2. Or maybe it was revenge? When Walker was the object of a recall election in 2012, he received a hefty $700,000 donation from the Club For Growth. Yes, the one funded primarily by the Koch brothers, who channeled that $700K from a business called Gogebic Taconite, a Florida mining company. They wanted to mine taconite in Wisconsin, but all the state’s tribes — and most residents — opposed this open-pit mining. It would take a re-write of Wisconsin’s mining laws to allow it. So Walker re-wrote state mining regulations to allow an open-pit mine. Soon after that, the Menominee asked for him to okay their casino. The Menominee opposed the mining. So Walker paid them back by denying their request.

3. Blame it on Iowa. Everyone knows that you must have Iowa on your side to have a shot of the presidency. Last year, Walker received two letters from Iowa conservatives: one letter was written by Bob Vander Plaats, head of the Family Leader. Vander Plaats told Walker that…

“… according to the Indian Gaming Regulatory Act of 1988, Native tribes could only build casinos on their reservations, and that the off-reservation Kenosha casino would constitute a dangerous precedent.”

He was wrong, of course. It’s fine as long as the Dept. of the Interior approves it. And, in this case, it did. The other letter came from Tom Coates, an anti-gambling business man. His letter included “600 signatures” of possible caucus attendees. Some of the names on the list are high up in the Iowa Republican scene. So maybe Walker got spooked and threw his state over for Iowa to further his chances.

4. It was the lobbyists, with the money, in the State House. The Menominee, being the poorest tribe in Wisconsin, don’t have much money for lobbying. The Potowatomi do. They spent over $6.6 million on lobbying on this issue and are represented by the powerful BRG Group, known as a “mega-lobbyist.” With a founder as well-known as Haley Barbour, that’s no surprise. There is a whole incestuous relationship between Barbour, Tom DeLay, Vander Plaats and Ralph Reed (head of the Faith and Freedom Coalition). Could this super-lobbying effort have influenced Walker?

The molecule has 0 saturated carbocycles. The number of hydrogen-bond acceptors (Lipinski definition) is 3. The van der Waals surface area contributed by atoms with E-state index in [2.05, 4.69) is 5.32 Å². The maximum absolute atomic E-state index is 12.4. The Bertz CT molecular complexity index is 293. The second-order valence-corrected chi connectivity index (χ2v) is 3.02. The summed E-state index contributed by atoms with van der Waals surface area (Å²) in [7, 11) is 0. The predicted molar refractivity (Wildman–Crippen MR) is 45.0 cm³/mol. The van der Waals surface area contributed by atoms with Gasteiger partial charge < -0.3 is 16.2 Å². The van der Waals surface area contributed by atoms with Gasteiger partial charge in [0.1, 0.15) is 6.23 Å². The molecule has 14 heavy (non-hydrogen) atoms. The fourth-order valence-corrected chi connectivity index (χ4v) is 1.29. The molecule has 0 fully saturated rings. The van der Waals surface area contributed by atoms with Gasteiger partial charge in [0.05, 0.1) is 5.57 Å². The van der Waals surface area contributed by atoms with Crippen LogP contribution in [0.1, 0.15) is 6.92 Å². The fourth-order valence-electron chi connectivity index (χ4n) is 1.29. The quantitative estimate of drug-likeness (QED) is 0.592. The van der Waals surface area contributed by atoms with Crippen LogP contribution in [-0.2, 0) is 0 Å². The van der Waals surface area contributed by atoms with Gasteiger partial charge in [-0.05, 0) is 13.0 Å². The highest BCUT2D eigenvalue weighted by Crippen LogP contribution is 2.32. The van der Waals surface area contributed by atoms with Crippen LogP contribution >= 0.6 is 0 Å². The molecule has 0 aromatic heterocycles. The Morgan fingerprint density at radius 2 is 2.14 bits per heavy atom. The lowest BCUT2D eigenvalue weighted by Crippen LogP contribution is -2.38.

If any of these theories is correct, they could paint Walker as worse than he already seems. And that could have an impact of his role as the new “golden boy” of the GOP. We know that the right won’t care about a small tribe in Wisconsin, but if Walker were the GOP candidate in 2016, he will have to get through a general election. And things like this — screwing over the poorest people in his state possibly for revenge or money or ambition — won’t sit well with the voters en masse.

The decision can still be reversed. Here’s how you can help… a petition has been created on Change.org. You can sign that. Or you can contact Scott Walker directly:

Walker’s email: [email protected]

Snail mail: Office of Governor Scott Walker
115 East Capitol
Madison, WI 53702

Office Phone: (608) 266-1212

Let Walker know that you do not support his decision to cripple the Menominee tribe’s attempts to further themselves and Wisconsin.

 

H/T: Reverb Press | Photo: Wisconsin Public Radio